Turkey accuses Trump of jeopardizing long-standing ties
ANKARA, Turkey (AP) — A senior Turkish official accused U.S. President Donald Trump on Thursday of jeopardizing the long-standing ties between Turkey and the United States by allowing sanctions on two Turkish ministers over the detention of an American pastor.
The Turkish government called on the United States to reverse its decision to subject Turkey’s interior and justice ministers to financial sanctions.
Ankara also vowed to retaliate for Washington’s move, which is aimed at pressuring NATO ally Turkey into releasing Pastor Andrew Brunson. The evangelical pastor originally from North Carolina is on trial in Turkey on espionage and terror-related charges.
The sanctions have inflamed already tense relations between the two countries that are allied in the fight against terrorism in Iraq and Afghanistan but can no longer see eye-to-eye over a series of issues, including Washington’s support to Syrian Kurdish militia that Ankara considers to be terrorists.
Relations have also soured over the recent conviction in the U.S. of a Turkish banker of charges of helping Iran evade sanctions.
Ilnur Cevik, a senior adviser to Turkish President Recep Tayyip Erdogan told The Associated Press that Turkey was deliberating possible measures, but wanted to “minimize the damage.”
“Everyone’s very disappointed. Nobody expected this kind of treatment (toward) two Cabinet ministers,” Cevik said. “President Trump is taking a very small case and jeopardizing Turkish-American relations and Turkish-American friendship.”
“What the Turkish side is doing is not burning all the bridges but trying to keep the bridge intact and try to salvage whatever is left of the relations,” he added.
The White House said the sanctions would target Turkey’s justice and interior ministers, the officials Washington held responsible for the pastor’s arrest and detention.
The Trump administration insists there is no evidence against Brunson and says he is being treated in an “unfair and unjust” manner.
“President Trump insults the Turkish judicial system,” Cevik said. “He says the pastor is being kept a hostage in Turkey. He is not a hostage — he is under trial in Turkey.”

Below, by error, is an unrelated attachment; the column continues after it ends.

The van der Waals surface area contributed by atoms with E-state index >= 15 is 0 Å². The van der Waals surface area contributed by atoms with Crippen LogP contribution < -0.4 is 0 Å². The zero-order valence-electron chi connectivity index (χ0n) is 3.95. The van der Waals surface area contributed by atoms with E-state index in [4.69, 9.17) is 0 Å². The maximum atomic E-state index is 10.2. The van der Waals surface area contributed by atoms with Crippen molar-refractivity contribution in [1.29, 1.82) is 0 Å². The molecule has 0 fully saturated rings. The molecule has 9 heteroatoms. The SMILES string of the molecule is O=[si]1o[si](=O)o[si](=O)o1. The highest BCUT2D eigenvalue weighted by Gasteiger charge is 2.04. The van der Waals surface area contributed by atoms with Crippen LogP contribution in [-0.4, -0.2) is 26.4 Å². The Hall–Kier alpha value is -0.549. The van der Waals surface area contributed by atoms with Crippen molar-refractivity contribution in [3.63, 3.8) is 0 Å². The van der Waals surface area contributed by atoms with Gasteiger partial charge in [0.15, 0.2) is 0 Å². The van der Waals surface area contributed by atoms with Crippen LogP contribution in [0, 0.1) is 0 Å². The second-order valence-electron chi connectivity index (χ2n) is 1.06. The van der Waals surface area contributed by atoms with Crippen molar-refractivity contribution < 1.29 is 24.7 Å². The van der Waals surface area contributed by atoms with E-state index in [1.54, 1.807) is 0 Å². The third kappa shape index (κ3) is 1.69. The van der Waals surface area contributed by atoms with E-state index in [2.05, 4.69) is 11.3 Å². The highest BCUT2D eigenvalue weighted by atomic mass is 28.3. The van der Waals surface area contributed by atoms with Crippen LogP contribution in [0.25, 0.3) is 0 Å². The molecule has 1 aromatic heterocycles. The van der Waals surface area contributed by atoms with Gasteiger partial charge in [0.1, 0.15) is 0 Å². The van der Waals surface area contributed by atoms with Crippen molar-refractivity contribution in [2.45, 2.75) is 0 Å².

Under the sanctions to be imposed by the Treasury Department, any property or interest in property belonging to Justice Minister Abdulhamit Gul or Interior Minister Suleyman Soylu within U.S. jurisdiction would be blocked. Americans would generally be prohibited from doing business with them.
Berat Albayrak, the Turkish treasury and finance minister and Erdogan’s son-in-law, called the sanctions “unacceptable” Thursday, but said they would have “limited” effect on Turkey and its economy.
News of the sanctions scared financial markets on Wednesday, causing the Turkish lira to drop to record lows.
Soylu on Thursday mocked the sanctions, saying his only asset in the United States is U.S.-based Muslim cleric Fethullah Gulen, whom Turkey blames for a failed coup in 2016 and wants extradited.
Brunson, 50, was arrested in December 2016 following the coup on charges of “committing crimes on behalf of terror groups without being a member” and espionage. He was recently released to home detention due to health reasons. He faces a prison sentence of up to 35 years if he is convicted on both counts at the end of his ongoing trial.
The evangelical pastor, who is originally from Black Mountain, North Carolina, has lived in Turkey for 23 years and leads the Izmir Resurrection Church.
Erdogan has denied speculation that there had been an agreement to swap Brunson for Turkish citizens being held abroad, particularly 27-year-old Ebru Ozkan. Ozkan had been detained by Israel on terror-related charges, but was deported this month.
The Turkish leader previously connected Brunson’s return to the U.S. to Gulen’s extradition. The cleric denies involvement in the coup.
Meanwhile, Iranian Foreign Minister Javad Zarif condemned the sanctions against the Turkish minister on his Twitter account, saying Washington’s “addiction to sanctions knows no bounds.”